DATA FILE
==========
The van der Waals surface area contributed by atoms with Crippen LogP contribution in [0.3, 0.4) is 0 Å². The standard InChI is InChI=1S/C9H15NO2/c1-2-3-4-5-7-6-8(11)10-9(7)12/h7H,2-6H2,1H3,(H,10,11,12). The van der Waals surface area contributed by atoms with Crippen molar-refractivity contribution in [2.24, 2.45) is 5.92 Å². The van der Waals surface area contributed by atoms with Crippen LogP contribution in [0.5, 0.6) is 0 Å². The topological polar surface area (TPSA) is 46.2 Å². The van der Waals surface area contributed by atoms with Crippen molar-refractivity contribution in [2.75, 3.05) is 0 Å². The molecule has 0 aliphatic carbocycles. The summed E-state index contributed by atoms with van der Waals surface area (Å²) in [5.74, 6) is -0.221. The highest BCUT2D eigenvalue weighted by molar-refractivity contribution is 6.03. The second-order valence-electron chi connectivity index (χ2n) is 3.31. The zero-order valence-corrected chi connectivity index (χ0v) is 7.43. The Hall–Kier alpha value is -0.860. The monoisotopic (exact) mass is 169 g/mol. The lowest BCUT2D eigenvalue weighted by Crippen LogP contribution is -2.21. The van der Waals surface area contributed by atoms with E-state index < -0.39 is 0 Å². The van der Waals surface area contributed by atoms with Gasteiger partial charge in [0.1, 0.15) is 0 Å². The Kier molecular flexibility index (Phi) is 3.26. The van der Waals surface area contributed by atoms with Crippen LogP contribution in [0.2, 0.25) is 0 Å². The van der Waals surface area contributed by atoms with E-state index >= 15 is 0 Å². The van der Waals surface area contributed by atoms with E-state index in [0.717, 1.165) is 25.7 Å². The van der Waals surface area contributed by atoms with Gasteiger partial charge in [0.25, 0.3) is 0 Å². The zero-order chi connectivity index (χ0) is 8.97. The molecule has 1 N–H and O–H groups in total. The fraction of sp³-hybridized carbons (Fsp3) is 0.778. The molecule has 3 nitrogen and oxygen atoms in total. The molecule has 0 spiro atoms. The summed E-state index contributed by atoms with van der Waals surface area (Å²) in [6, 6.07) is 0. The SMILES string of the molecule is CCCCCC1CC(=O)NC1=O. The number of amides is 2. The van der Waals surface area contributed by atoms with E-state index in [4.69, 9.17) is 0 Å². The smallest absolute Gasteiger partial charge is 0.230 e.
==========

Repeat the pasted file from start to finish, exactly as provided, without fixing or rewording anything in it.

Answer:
The van der Waals surface area contributed by atoms with Crippen LogP contribution in [0.3, 0.4) is 0 Å². The standard InChI is InChI=1S/C9H15NO2/c1-2-3-4-5-7-6-8(11)10-9(7)12/h7H,2-6H2,1H3,(H,10,11,12). The van der Waals surface area contributed by atoms with Crippen molar-refractivity contribution in [2.24, 2.45) is 5.92 Å². The van der Waals surface area contributed by atoms with Crippen LogP contribution in [0.5, 0.6) is 0 Å². The topological polar surface area (TPSA) is 46.2 Å². The van der Waals surface area contributed by atoms with Crippen molar-refractivity contribution in [2.75, 3.05) is 0 Å². The molecule has 0 aliphatic carbocycles. The summed E-state index contributed by atoms with van der Waals surface area (Å²) in [5.74, 6) is -0.221. The highest BCUT2D eigenvalue weighted by molar-refractivity contribution is 6.03. The second-order valence-electron chi connectivity index (χ2n) is 3.31. The zero-order valence-corrected chi connectivity index (χ0v) is 7.43. The Hall–Kier alpha value is -0.860. The monoisotopic (exact) mass is 169 g/mol. The lowest BCUT2D eigenvalue weighted by Crippen LogP contribution is -2.21. The van der Waals surface area contributed by atoms with E-state index < -0.39 is 0 Å². The van der Waals surface area contributed by atoms with Gasteiger partial charge in [0.1, 0.15) is 0 Å². The Kier molecular flexibility index (Phi) is 3.26. The van der Waals surface area contributed by atoms with Crippen LogP contribution in [0.2, 0.25) is 0 Å². The van der Waals surface area contributed by atoms with E-state index >= 15 is 0 Å². The van der Waals surface area contributed by atoms with E-state index in [0.717, 1.165) is 25.7 Å². The van der Waals surface area contributed by atoms with Gasteiger partial charge in [0.25, 0.3) is 0 Å². The zero-order chi connectivity index (χ0) is 8.97. The molecule has 1 N–H and O–H groups in total. The fraction of sp³-hybridized carbons (Fsp3) is 0.778. The molecule has 3 nitrogen and oxygen atoms in total. The molecule has 0 spiro atoms. The summed E-state index contributed by atoms with van der Waals surface area (Å²) in [6, 6.07) is 0. The SMILES string of the molecule is CCCCCC1CC(=O)NC1=O. The number of amides is 2. The van der Waals surface area contributed by atoms with E-state index in [4.69, 9.17) is 0 Å². The smallest absolute Gasteiger partial charge is 0.230 e.